Since the Bush administration first recognized the genocide in Darfur, over 250,000 men,
women, and children have died. This number does not count the countless
women and children that have been raped or attacked as a result of the
Sudanese government's campaign to kill and drive out Darfur's ethnic
African populations. The violence and genocide is now spilling over
into Chad and the Central African Republic. Yet, even with such
horrifying statistics, the situation deteriorates day by day.
One of the biggest challenges in raising voter turnout is address the
rate of voter registration. The vast majority of states have
registration deadlines weeks before Election Day. The schedule poses
problems for busy Americans who simply forget to register or
re-register and find themselves unable to vote on Election Day. During
the 2000 Presidential election alone, nearly 3 million voters were disenfranchised due to registration problems. Luckily, a simple solution is available: Election Day Registration (EDR).
The Millenials are with us. America's youth -- the biggest generation
since the Baby Boom -- are voting more frequently than Generation X and
are voting far more progressively than the Reagan-raised generation
that proceeded them. You have probably already heard one of the most
impressive stats: young voters
went for Democrats by a margin of 60%-38% according to exit polls and 2
million more turned out to the polls than in 2002 -- the last mid-term
Even with the good news that came last Tuesday, all too much evidence exists that the basic machinery of democracy in America is broken. Election Day is like Groundhog Day and the first stories of problems with voting machines, long lines, or voter intimidation hit the wires in the early A.M. Fortunately, with progressives in control in more states than ever before, we have an opportunity to get the machinery working, so that the engine of democracy starts humming again.
It's a big year for ballot issues. Mid-term elections, when no
President is being elected, typically see less activity on the ballot
issue front than Presidential years, but 2006 is proving to be an exception. Eighteen states will consider 76 ballot issues this fall, as high as its been since 1914 for a non-Presidential year.
Someday soon, we will all be experts in Ohio election law. The
state's rules are under fire yet again. This time, a labor union and an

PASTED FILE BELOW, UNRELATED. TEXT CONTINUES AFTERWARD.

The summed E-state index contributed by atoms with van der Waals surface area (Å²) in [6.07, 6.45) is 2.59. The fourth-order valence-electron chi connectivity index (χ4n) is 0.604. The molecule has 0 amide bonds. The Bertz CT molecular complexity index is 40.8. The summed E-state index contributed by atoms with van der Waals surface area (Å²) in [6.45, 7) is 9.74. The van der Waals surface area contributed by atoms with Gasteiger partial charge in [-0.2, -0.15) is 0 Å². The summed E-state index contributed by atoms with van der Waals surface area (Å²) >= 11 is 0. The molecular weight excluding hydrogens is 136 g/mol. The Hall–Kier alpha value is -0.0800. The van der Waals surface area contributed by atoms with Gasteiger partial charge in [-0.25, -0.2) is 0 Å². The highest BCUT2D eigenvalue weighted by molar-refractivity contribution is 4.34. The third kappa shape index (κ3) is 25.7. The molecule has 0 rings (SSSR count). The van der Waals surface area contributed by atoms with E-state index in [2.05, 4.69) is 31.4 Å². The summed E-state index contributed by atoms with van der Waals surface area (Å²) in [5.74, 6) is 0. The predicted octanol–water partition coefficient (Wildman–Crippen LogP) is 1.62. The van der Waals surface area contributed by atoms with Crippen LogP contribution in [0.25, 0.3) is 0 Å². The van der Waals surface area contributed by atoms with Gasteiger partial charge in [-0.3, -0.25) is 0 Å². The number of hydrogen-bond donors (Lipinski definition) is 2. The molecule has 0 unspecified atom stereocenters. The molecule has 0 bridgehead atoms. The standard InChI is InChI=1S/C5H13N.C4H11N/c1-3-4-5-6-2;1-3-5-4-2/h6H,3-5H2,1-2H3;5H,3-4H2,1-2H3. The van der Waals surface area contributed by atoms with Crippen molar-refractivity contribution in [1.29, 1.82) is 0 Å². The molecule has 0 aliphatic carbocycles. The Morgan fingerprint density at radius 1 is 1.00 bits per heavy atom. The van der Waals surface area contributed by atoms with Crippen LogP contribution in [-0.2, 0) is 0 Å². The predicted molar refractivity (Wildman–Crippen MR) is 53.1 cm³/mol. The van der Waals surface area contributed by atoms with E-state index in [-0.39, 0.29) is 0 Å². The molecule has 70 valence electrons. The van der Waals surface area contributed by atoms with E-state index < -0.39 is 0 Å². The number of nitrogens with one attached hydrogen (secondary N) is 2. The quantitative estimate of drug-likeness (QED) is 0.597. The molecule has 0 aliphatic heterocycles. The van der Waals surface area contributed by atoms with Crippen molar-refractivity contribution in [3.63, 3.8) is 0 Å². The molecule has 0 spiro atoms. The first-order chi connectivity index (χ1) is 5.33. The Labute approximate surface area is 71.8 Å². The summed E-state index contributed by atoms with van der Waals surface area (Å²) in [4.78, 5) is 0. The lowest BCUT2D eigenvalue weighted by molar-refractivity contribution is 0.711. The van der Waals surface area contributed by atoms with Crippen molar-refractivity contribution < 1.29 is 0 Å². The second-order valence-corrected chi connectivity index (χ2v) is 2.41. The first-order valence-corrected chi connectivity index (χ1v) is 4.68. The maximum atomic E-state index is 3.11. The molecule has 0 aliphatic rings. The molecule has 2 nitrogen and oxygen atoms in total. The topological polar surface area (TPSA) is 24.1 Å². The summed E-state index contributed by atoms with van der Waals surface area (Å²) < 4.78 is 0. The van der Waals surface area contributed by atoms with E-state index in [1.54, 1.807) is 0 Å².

advocacy organization for the homeless have teamed up to file suit regarding the state's new ID rules, which the plaintiffs say are being enforced differently county by county.
Nearly 200 Wal-Mart workers spontaneously walked off the job
in Florida this week in response to new rules that even two department
managers leading the walkout deemed "inhuman." Not only were hours cut
for all full-time workers -- from 40 hours a week down to 32 hours, but
employees were required to be available for any shift around the clock.
By voting for Proposition 87, California voters have the
opportunity to join a growing number of states in investing in clean
energy. Backing the proposition are more than just environmental
groups. Unions, civil rights organizations, health workers, and many
others have joined in the fight for clean energy. The proposition
would tax companies drilling for oil in California and set aside the
money collected in a fund for loans, grants and subsides to promote
alternative fuels and more energy-efficient vehicles. In addition to
the environmental benefits, it will decrease dependence on foreign oil.
In one of the stranger corruption tales to emerge this year, Colorado Rep. Bill Berens took a gift of $20,000 from the Colorado Oil and Gas Association, nominally for a "hole in one prize." Gifts of over $50 to legislators are illegal under Colorado law. Asked by email to explain the gift, Berens simply said that it wasn't a gift and said a Democrat at the event would vouch for him.
It's a weird answer, but, when approached, his colleague Rep.
Some conservatives in Colorado appear to think they are above
the laws. In the past several weeks, Colorado's largest rightwing 527
has been caught in the middle of what appears to be a giant money
laundering scheme and the Secretary of State has been called out for
failing to enforce a new law stepping up lobbyist disclosure, even
while trying to create new rules to hamstring unions and other large